Sports college provides boost to Liverpool economy
This is the second new school completed by the company for Liverpool City Council under the Scape framework, with Notre Dame Catholic College opening in 2013.
Around 70 per cent of Archbishop Beck’s budget was spent with firms in the region, including contracts for mechanical and electrical engineering, tiling, fencing, joinery, painting and decorating.
It is the latest in the Liverpool Schools Investment Programme, devised as a follow-up after the Government halted Wave Six of Liverpool’s Building Schools for the Future (BSF) project.
The new school features a sports hall with six courts, a 3G pitch, a theatre and recording and dance studios. Mayor Joe Anderson said: “The new Archbishop Beck Catholic Sports College is a fantastic facility which will provide thousands of young people with education in great surroundings.
“I am pleased so many of the subcontracts were awarded to Liverpool firms, meaning that we have been able to recycle millions of pounds back into the city’s economy. It is also good to see Willmott Dixon have been training the tradespeople of tomorrow by employing apprentices as part of this scheme.”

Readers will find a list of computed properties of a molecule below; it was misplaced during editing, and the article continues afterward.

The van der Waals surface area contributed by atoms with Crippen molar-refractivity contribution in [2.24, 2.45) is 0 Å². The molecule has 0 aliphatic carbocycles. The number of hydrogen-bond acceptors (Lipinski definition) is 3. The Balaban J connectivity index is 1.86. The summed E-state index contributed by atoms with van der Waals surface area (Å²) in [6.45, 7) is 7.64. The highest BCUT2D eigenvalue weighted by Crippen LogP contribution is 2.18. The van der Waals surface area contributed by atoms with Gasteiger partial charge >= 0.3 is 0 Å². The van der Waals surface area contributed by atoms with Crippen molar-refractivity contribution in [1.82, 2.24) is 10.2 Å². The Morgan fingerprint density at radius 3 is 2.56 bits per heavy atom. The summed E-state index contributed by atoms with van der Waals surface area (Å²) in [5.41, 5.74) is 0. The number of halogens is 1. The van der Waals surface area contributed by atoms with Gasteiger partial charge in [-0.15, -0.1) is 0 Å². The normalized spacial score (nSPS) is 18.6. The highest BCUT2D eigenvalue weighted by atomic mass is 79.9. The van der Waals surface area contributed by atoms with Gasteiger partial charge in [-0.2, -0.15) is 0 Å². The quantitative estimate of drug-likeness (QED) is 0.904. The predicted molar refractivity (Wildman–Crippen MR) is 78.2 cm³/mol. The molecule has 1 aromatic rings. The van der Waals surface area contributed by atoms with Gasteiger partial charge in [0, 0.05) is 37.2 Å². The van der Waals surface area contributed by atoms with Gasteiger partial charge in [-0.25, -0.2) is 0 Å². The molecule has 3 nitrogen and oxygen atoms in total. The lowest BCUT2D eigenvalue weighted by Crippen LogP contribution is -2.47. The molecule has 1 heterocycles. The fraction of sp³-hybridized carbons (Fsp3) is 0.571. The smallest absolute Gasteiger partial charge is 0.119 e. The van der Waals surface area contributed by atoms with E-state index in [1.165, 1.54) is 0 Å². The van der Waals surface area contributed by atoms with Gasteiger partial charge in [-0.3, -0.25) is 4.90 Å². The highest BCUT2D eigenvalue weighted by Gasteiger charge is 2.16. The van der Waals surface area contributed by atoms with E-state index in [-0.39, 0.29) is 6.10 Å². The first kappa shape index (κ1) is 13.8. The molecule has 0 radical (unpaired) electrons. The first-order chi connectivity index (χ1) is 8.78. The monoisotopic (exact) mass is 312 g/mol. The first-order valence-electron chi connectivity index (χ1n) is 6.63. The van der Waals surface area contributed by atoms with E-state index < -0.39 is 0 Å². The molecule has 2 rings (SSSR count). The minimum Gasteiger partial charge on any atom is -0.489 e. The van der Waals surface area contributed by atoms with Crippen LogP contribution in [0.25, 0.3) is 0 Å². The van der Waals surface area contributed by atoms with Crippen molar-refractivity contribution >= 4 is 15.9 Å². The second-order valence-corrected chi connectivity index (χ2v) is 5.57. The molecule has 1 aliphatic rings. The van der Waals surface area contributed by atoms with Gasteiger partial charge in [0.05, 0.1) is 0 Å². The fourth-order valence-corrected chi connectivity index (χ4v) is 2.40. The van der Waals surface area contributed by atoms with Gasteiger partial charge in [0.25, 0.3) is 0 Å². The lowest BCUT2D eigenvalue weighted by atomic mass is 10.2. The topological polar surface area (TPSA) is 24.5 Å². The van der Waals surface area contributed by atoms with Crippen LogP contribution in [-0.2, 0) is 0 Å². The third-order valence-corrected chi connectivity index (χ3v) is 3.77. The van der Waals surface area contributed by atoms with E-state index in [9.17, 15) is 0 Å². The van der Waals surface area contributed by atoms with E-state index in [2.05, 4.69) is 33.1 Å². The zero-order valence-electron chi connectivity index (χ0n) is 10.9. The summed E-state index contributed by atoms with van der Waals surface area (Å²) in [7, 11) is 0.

The council’s employment and skills team, Liverpool in Work, has helped Willmott Dixon access a local workforce, apprentices and the local supply chain on the schools they are building. Almost 80 per cent of the 300 people who worked on Archbishop Beck are from Liverpool or the wider Liverpool City Region, and 27 apprentices also worked on the site.
Anthony Dillon, managing director for Willmott Dixon in the North West said: “We’re very proud of what we have created with Archbishop Beck, which comes just over a year after we handed over Notre Dame, another brilliant new school for Liverpool.
“As with Notre Dame Catholic College, a key focus was supporting local jobs and companies and I’m pleased to say building Archbishop Beck gave another major boost with 70 per cent of the gross development value spent in the local economy and supply chain. It will be the same approach with Archbishop Blanch, where we are on site now.”